Ghana Partners Cuba To Battle Malaria



Ghana is set to partner Cuba to battle malaria in the West African country where at least a child dies every 30 seconds from the disease.

A high-powered delegation from Cuba led by Mercedes Lopez Acea met with Ghana’s Vice President, Mahamudu Bawumia.

Acea, the vice president of Cuban Council of State, was accompanied by Ana Teresita, deputy minister of foreign affairs.

While restating its commitment to eradicate malaria and mosquito transmitted diseases, Ghana explained that it would renew discussion with Cuba for the establishment of Biolarvicide factory at Savelugu in northern Ghana.

The factory would produce insecticide to destroy larvae of a mosquito and help control pest and mosquito transmitted diseases in Ghana and West Africa sub-region.

Bawumia, who received the Cuban delegation, said deaths from malaria were avoidable and wanted the facility to help eradicate the disease, not just in Ghana, but West Africa sub region.

“The malaria programme in Savelugu in the northern Ghana is an area that Ghana wants to see the proposals come to fruition for the malaria control programme,” he said.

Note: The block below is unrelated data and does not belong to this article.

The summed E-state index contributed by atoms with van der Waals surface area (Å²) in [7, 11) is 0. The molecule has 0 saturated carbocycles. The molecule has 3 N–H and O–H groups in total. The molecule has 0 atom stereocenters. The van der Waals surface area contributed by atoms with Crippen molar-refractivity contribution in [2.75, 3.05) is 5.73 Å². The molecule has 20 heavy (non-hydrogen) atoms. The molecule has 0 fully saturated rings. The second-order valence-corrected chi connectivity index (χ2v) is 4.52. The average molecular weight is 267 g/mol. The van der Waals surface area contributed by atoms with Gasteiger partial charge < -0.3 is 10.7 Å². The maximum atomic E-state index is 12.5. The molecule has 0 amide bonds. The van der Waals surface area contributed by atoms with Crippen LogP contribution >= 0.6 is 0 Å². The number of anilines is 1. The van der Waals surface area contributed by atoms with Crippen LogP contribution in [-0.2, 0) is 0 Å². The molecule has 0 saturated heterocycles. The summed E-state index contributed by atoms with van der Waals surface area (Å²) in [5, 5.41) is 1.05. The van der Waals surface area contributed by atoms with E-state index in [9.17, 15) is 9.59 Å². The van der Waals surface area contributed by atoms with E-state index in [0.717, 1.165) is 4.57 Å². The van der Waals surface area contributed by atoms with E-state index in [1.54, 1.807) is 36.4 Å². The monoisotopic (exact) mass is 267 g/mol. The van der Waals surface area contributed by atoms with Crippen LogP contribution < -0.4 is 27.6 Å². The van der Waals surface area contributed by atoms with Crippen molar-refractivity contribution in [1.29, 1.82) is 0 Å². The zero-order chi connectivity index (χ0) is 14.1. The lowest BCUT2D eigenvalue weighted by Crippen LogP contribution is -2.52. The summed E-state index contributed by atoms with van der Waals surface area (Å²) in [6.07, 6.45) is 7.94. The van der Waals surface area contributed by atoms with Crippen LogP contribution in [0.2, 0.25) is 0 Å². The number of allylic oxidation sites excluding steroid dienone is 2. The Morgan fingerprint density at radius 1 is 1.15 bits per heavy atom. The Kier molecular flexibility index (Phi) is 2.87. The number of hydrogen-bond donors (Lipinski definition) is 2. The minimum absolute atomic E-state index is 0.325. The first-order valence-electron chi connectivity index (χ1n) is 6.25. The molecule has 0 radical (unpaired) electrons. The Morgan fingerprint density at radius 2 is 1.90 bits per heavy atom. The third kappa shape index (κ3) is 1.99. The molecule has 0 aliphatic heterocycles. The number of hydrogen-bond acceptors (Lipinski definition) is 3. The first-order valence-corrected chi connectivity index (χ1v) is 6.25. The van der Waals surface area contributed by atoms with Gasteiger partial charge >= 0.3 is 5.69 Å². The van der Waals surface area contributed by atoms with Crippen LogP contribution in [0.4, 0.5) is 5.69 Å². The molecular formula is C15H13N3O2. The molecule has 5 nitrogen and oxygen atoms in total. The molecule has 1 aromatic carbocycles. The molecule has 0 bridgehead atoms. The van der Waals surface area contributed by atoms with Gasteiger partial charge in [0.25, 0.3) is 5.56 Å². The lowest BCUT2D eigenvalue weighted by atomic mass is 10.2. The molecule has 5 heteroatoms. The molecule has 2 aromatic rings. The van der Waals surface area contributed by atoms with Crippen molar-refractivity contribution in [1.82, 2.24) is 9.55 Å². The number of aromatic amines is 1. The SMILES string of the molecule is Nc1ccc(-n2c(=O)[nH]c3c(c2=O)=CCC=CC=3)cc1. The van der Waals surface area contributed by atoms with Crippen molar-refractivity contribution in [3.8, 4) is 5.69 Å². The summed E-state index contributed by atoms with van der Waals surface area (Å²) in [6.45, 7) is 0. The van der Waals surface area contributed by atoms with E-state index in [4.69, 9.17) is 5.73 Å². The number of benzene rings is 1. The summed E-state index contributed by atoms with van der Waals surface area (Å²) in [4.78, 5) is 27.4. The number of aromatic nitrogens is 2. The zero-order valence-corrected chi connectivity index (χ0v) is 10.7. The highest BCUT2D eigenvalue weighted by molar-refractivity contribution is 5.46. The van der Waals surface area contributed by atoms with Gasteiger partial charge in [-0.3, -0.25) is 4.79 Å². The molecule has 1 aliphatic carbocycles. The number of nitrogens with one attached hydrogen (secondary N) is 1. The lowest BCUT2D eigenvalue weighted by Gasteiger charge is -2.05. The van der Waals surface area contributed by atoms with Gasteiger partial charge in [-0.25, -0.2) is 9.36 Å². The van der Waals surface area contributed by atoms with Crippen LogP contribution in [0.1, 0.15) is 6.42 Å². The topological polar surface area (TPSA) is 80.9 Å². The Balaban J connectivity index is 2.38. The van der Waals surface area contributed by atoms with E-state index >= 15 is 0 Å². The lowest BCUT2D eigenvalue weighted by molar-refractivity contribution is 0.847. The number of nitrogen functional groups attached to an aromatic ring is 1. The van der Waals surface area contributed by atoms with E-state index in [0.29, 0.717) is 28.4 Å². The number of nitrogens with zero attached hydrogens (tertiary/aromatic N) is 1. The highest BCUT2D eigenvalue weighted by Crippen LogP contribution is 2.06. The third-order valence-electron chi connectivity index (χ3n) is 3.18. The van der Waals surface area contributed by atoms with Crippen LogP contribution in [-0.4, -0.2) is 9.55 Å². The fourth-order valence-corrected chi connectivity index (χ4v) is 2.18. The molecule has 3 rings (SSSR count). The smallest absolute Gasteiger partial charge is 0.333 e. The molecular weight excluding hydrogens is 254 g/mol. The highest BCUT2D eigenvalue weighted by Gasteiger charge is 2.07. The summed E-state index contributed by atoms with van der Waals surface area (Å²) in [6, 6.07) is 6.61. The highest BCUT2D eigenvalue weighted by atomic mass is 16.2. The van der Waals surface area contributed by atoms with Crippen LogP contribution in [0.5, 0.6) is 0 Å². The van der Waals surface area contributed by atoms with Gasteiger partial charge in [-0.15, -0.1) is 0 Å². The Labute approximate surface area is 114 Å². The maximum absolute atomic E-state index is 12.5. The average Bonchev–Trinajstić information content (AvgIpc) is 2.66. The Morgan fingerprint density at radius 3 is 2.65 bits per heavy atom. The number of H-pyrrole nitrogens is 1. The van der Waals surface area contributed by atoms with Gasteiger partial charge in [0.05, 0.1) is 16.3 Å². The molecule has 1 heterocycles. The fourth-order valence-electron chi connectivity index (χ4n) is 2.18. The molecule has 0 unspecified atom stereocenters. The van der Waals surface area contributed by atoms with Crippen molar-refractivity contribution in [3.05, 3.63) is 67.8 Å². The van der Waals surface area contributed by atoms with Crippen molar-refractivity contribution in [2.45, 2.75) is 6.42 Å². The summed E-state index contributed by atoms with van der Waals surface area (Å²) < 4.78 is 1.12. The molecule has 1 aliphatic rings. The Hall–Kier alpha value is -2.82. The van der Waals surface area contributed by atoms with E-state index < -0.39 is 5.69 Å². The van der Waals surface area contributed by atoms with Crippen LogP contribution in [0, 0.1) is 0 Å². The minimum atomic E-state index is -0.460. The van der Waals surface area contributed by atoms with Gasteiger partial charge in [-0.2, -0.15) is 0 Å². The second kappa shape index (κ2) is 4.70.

Bawumia acknowledged the longstanding relations between the two countries and emphasised appreciation to the government of Cuba for supporting various sectors of the country.

He mentioned the Cuban Medical Brigade Assistance Programme, which had witnessed medical doctors and other health personnel undertaking voluntary work in remote areas of the country.

The Vice President noted that, more than 3,000 Ghanaian students had also benefitted from training in Cuba, with many of them contributing their quota to national development.

“We know that the Cuban business community has expressed interest in Ghana’s cocoa beans. We believe that if Ghana and Cuba cooperate, we can add value to Ghana’s cocoa sector,” he stated.

Also, Acea expressed her country’s commitment to expand and deepen the relationship between the two countries.

“We’re proud that we have trained over 3,000 Ghanaian students, who are now playing key roles in Ghana’s development.

“We’re also very proud of the achievements of the Cuban Medical Brigade, some of whom have been in Ghana for over 15 years. I believe we can explore other areas of mutual benefit,” Acea said.

Malaria accounts for 40 per cent public health expenditure in endemic countries.








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